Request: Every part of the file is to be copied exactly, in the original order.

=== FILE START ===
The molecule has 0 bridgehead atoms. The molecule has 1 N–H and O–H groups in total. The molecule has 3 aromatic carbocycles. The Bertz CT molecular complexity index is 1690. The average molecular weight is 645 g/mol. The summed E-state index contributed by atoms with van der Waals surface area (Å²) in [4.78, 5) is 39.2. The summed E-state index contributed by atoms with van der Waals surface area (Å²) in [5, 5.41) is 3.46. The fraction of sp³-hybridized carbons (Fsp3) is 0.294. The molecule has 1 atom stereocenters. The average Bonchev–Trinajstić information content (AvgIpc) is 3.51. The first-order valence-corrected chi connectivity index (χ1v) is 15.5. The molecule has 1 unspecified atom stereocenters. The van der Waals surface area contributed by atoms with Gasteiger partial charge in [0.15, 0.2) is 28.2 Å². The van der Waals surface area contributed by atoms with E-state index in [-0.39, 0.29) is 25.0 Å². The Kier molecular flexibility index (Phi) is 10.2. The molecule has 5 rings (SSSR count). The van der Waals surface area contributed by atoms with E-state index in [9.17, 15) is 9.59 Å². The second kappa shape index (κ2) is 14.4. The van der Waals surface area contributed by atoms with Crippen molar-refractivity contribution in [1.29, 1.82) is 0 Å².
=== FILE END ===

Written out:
The molecule has 0 bridgehead atoms. The molecule has 1 N–H and O–H groups in total. The molecule has 3 aromatic carbocycles. The Bertz CT molecular complexity index is 1690. The average molecular weight is 645 g/mol. The summed E-state index contributed by atoms with van der Waals surface area (Å²) in [4.78, 5) is 39.2. The summed E-state index contributed by atoms with van der Waals surface area (Å²) in [5, 5.41) is 3.46. The fraction of sp³-hybridized carbons (Fsp3) is 0.294. The molecule has 1 atom stereocenters. The average Bonchev–Trinajstić information content (AvgIpc) is 3.51. The first-order valence-corrected chi connectivity index (χ1v) is 15.5. The molecule has 1 unspecified atom stereocenters. The van der Waals surface area contributed by atoms with Gasteiger partial charge in [0.15, 0.2) is 28.2 Å². The van der Waals surface area contributed by atoms with E-state index in [-0.39, 0.29) is 25.0 Å². The Kier molecular flexibility index (Phi) is 10.2. The molecule has 5 rings (SSSR count). The van der Waals surface area contributed by atoms with E-state index in [9.17, 15) is 9.59 Å². The second kappa shape index (κ2) is 14.4. The van der Waals surface area contributed by atoms with Crippen molar-refractivity contribution in [1.29, 1.82) is 0 Å².